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Does Dyster care about history, or only about his property value?

Niagara Falls Repoerter

February 22, 2011

By Frank Parlato Jr.

As readers know, homeowners on Orchard Parkway and Chilton Avenue, thanks to Mayor Paul Dyster, had their homes registered as "Historic" with the New York State Board of Historic Preservation and the National Park Service.

The mayor, incidentally, lives on Orchard Parkway.

To accomplish his task, the mayor, using public money, hired his campaign contributor, architect Clinton Brown, as a consultant, for the sum of $13,150, to secure the listing of these two streets on state and national registries as a historic district.

The two streets -- each one block long, and including all of 88 homes -- were successfully registered last fall.

The registration offers benefits, particularly tax credits that allow for as much as $10,000 in reductions in federal and state income taxes when a homeowner makes certain exterior repairs to his property.

Happily for the mayor, as he told the Niagara Gazette, he was planning to put a new roof on his house. The mayor now can get his roof done for substantially less.

A possible boost in property values for the two streets is also something the mayor can point to as he courts re-election.

As campaign contributor Brown said, "Historic districts retain and enhance their value more than other undesignated parts of the city."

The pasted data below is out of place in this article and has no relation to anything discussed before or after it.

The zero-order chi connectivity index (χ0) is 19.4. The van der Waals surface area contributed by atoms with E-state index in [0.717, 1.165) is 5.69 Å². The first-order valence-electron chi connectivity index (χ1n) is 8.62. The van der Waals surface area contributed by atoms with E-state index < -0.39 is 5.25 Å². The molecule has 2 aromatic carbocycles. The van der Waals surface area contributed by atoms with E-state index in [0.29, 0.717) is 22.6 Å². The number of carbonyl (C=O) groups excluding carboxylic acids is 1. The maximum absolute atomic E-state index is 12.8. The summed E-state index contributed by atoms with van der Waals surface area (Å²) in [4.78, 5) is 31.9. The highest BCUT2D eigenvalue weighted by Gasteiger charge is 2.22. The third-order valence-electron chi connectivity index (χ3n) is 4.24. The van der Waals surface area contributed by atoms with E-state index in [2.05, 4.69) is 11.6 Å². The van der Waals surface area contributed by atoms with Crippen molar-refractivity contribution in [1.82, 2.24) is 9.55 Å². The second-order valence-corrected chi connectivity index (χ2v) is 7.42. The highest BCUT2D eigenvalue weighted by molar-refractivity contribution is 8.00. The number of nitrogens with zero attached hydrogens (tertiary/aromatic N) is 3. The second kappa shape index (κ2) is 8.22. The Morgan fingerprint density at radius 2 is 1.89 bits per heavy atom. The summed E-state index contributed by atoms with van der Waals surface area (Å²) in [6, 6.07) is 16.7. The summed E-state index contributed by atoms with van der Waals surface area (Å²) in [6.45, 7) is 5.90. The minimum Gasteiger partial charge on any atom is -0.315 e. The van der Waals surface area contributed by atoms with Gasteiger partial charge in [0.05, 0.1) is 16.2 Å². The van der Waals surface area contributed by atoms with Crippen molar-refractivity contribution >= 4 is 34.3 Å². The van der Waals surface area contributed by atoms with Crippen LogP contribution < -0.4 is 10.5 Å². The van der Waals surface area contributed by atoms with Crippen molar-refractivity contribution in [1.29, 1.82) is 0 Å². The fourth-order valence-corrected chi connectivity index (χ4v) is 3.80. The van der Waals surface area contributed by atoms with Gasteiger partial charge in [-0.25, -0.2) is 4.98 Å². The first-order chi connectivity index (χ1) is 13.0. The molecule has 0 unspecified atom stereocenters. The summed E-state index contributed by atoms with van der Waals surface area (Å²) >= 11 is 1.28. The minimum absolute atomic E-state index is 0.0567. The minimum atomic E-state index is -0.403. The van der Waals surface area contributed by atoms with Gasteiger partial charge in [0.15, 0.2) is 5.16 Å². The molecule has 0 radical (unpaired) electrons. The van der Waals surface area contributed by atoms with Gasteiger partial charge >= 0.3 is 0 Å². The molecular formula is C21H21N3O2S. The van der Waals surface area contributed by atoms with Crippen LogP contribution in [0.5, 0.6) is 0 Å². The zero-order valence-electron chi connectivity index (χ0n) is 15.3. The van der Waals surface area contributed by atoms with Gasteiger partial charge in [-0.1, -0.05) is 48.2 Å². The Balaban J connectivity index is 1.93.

Dyster -- who, unhappily, has one of the least historic houses on his street -- should see a boost in his home's value, now that it's part of a historic district. His home was the last to be occupied on Orchard Parkway, having been there since the late 1950s.

Dyster's Historic Home

Dyster has denied any connection between his home being on Orchard Parkway and the city becoming involved in the historic district effort. He said these two streets happen to be most worthy of historic designation in the city.

Referring to himself in the third person, he told the Niagara Gazette, "It's not because the mayor lives in one of those neighborhoods. It's a pure coincidence."

Some have argued that these two streets are far from the most historic. Many neighborhoods can boast of older, more historic homes.

Most homes on Chilton Avenue and Orchard Parkway were built in the late 1920s and 1930s.

A number of neighborhoods with older structures -- indeed some 19th-century gems -- are either on the demolition list or likely soon to be there.

Dyster's administration, however, sought only his own street and the one next to it.

He did it craftily too.

It was sprung on the Council -- with the mayor personally placing it on the agenda -- in September 2009, the night before the primary election, when Council Chairman Sam Fruscione and others were busy campaigning.

None of the neighbors were informed either.

Sue Teller, one of Dyster's neighbors, told the Reporter, "Orchard Parkway homeowners, residents and members of an active and dedicated block club knew nothing about this application until after the fact."

Of course, that is not to say that Orchard Parkway is not even slightly historic. It was developed from an old orchard, part of the Whitney farm, with what some might call an early version of the suburban model -- every home having a garage, and with trees and a central grass mall creating a parklike setting.

Orchard Parkway is much like any number of streets in the DeVeaux neighborhood of Niagara Falls.

In addition to federal and state historic designation, efforts were, and probably still are, underway by Dyster and his administration to secure local historic designation for the two streets.